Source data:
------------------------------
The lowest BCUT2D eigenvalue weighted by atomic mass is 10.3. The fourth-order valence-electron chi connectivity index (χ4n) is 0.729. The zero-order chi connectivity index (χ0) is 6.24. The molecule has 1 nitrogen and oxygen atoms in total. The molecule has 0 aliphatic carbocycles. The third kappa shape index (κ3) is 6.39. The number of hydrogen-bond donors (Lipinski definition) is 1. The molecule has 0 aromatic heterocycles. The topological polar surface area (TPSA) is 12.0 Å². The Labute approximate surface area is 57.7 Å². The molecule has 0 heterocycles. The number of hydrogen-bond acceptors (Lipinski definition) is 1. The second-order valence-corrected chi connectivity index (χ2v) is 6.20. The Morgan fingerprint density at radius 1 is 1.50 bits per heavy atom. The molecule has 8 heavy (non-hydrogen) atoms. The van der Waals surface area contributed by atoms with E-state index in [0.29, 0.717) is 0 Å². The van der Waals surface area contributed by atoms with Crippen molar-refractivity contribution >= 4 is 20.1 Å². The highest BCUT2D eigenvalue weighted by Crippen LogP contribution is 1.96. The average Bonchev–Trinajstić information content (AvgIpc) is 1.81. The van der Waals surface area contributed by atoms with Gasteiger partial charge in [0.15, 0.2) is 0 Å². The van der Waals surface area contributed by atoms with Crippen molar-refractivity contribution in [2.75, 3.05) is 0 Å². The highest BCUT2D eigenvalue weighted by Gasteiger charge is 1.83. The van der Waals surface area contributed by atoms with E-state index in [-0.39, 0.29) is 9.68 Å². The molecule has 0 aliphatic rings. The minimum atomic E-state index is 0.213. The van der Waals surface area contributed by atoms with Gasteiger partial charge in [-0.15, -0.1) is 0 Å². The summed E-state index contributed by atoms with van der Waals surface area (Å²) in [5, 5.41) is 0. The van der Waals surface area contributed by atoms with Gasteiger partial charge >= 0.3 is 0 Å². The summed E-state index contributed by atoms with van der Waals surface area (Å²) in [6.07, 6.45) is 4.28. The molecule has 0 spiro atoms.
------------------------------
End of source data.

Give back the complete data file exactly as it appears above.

The lowest BCUT2D eigenvalue weighted by atomic mass is 10.3. The fourth-order valence-electron chi connectivity index (χ4n) is 0.729. The zero-order chi connectivity index (χ0) is 6.24. The molecule has 1 nitrogen and oxygen atoms in total. The molecule has 0 aliphatic carbocycles. The third kappa shape index (κ3) is 6.39. The number of hydrogen-bond donors (Lipinski definition) is 1. The molecule has 0 aromatic heterocycles. The topological polar surface area (TPSA) is 12.0 Å². The Labute approximate surface area is 57.7 Å². The molecule has 0 heterocycles. The number of hydrogen-bond acceptors (Lipinski definition) is 1. The second-order valence-corrected chi connectivity index (χ2v) is 6.20. The Morgan fingerprint density at radius 1 is 1.50 bits per heavy atom. The molecule has 8 heavy (non-hydrogen) atoms. The van der Waals surface area contributed by atoms with E-state index in [0.29, 0.717) is 0 Å². The van der Waals surface area contributed by atoms with Crippen molar-refractivity contribution >= 4 is 20.1 Å². The highest BCUT2D eigenvalue weighted by Crippen LogP contribution is 1.96. The average Bonchev–Trinajstić information content (AvgIpc) is 1.81. The van der Waals surface area contributed by atoms with Gasteiger partial charge in [0.15, 0.2) is 0 Å². The van der Waals surface area contributed by atoms with Crippen molar-refractivity contribution in [2.75, 3.05) is 0 Å². The highest BCUT2D eigenvalue weighted by Gasteiger charge is 1.83. The van der Waals surface area contributed by atoms with E-state index in [-0.39, 0.29) is 9.68 Å². The molecule has 0 aliphatic rings. The minimum atomic E-state index is 0.213. The van der Waals surface area contributed by atoms with Gasteiger partial charge in [-0.15, -0.1) is 0 Å². The summed E-state index contributed by atoms with van der Waals surface area (Å²) in [5, 5.41) is 0. The van der Waals surface area contributed by atoms with Gasteiger partial charge >= 0.3 is 0 Å². The summed E-state index contributed by atoms with van der Waals surface area (Å²) in [6.07, 6.45) is 4.28. The molecule has 0 spiro atoms.